Two weeks ago, at the Take Back America conference in Washington, Majora Carter took a moment to explain the motivation behind The Dream Reborn, a celebration this weekend in Memphis that honors the life and marks the 40th anniversary of Dr. Martin Luther King Jr.’s death.
“The work now is solutions-based,” said Carter, who founded and directs Sustainable South Bronx, a seven-year-old non-profit environmental and economic development organization in New York. “We’re applying our knowledge, our research, our advocacy to places to help people participate in this new economy.
“We are on the cusp of something so huge,” she added. “We’re activating the green economy to transfer wealth and the capacity to participate to include poor people. We’re reaching across the traditional lines. It’s a very big change and a very big opportunity for everybody.”
The Dream Reborn is not likely to attract the media — mainstream and new — that it deserves. But in the view of this environmental journalist and advocate, the conference is a happening for environmentalism, the social justice community, and the nation. The reason: it brings together the leaders and activists from the newly energized sectors of progressive America — greens, social justice, business, labor, government — around principles and values that have attained new cultural and economic salience in the United States.
Those, of course, are justice, and peace, and freedom, and equality. The legacy of Dr. King. Carter and her colleague, Van Jones, the head of Green For All, the conference sponsor, have found a new path to 21st century relevance for Dr. King’s vision in the clean energy economy, in environmentalism, in the emerging industrial sector tied to efficiency, pollution prevention, renewable energy, and halting global climate change. The Dream Reborn is the latest in a series of high-profile gatherings around the nation this year that are pointing to the development of a new governing coalition based not on exploitation of natural and human capital — the economic principle of the 20th century — but on conservation and collaboration and reason. These will be the generators of millions of new green-collar jobs.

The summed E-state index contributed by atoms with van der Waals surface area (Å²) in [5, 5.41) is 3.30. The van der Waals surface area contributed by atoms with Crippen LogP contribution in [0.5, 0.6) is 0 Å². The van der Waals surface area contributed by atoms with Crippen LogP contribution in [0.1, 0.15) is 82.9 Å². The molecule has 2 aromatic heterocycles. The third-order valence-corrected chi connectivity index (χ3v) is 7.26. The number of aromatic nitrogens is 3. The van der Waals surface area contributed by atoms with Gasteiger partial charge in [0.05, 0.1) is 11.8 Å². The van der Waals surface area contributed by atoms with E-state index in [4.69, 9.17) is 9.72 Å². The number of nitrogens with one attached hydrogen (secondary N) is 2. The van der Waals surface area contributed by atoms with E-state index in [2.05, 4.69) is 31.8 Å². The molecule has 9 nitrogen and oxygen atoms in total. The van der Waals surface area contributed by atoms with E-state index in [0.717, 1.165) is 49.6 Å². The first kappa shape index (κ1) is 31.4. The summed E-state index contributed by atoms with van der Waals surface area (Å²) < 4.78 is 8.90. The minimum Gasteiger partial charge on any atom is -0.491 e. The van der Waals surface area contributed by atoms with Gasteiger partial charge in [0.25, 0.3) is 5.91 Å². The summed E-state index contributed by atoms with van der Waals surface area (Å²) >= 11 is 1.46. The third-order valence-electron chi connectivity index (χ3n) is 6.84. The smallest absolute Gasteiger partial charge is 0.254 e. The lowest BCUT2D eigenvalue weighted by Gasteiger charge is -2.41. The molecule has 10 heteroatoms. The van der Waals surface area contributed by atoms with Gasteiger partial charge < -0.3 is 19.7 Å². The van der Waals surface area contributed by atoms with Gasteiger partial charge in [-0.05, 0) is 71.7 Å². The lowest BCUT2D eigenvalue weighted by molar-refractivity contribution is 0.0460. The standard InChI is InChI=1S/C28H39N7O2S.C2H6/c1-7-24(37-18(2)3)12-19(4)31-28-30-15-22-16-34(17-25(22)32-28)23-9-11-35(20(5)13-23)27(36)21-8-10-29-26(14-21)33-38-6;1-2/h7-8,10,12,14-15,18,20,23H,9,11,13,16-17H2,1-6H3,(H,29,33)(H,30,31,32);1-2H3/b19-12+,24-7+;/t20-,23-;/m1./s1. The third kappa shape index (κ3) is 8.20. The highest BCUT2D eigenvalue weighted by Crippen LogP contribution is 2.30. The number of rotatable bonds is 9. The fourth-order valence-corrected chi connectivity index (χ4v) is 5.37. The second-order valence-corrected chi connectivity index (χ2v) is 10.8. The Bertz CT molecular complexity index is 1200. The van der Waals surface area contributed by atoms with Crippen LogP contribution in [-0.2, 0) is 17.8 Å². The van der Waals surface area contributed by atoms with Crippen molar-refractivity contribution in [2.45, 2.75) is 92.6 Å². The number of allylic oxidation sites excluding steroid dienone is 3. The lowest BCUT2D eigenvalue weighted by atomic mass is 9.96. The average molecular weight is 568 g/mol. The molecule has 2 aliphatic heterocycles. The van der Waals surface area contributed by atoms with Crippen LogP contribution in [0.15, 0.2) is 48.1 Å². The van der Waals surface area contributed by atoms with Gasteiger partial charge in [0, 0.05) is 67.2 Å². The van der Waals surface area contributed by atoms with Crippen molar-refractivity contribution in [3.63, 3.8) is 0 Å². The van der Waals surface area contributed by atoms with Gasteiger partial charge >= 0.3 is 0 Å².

Bill McKibben, in a new piece for The Nation, wrote: “There are people starting to think along these lines: the Green for All campaign has been pushing for a billion-dollar commitment for a quarter-million green jobs of just this kind, designed to pull people out of poverty.” He added: “Were King still alive he’d be fighting to take on the twin scourges of global warming and global inequity with a massive new public works campaign.”
Van Jones described the conference’s purpose this way in an interview: “I wanted to get people together, on the 40th anniversary of his death, around the idea of Dr. King’s dream. Many were not around during his life. He’s been gone longer than he lived. I wanted to introduce a new generation to Dr. King’s dream. His message was uplifting the people. The new message is uplifting the people and the planet, too.”
One of the leaders speaking this weekend to 1,000 people — the conference sold out this week — is my colleague Jerome Ringo, the president of the Apollo Alliance, who spent part of his career in a Louisiana petrochemical plant and has spent two decades making the case that environmentalism and social justice are tied together.
Other presenters are Winona LaDuke (Honor the Earth), Malia Lazu (The Gathering for Justice), LaDonna Redmond (Institute for Community Resource Development), Mary Ann Hitt (Appalachian Voices), Reverend Yearwood (Hip Hop Caucus), Adrienne Maree Brown (Ruckus Society), Tony Anderson (Morehouse College Student Leader), Ian Kim (Oakland Green Jobs Corps), and Rinku Sen (Applied Research Center).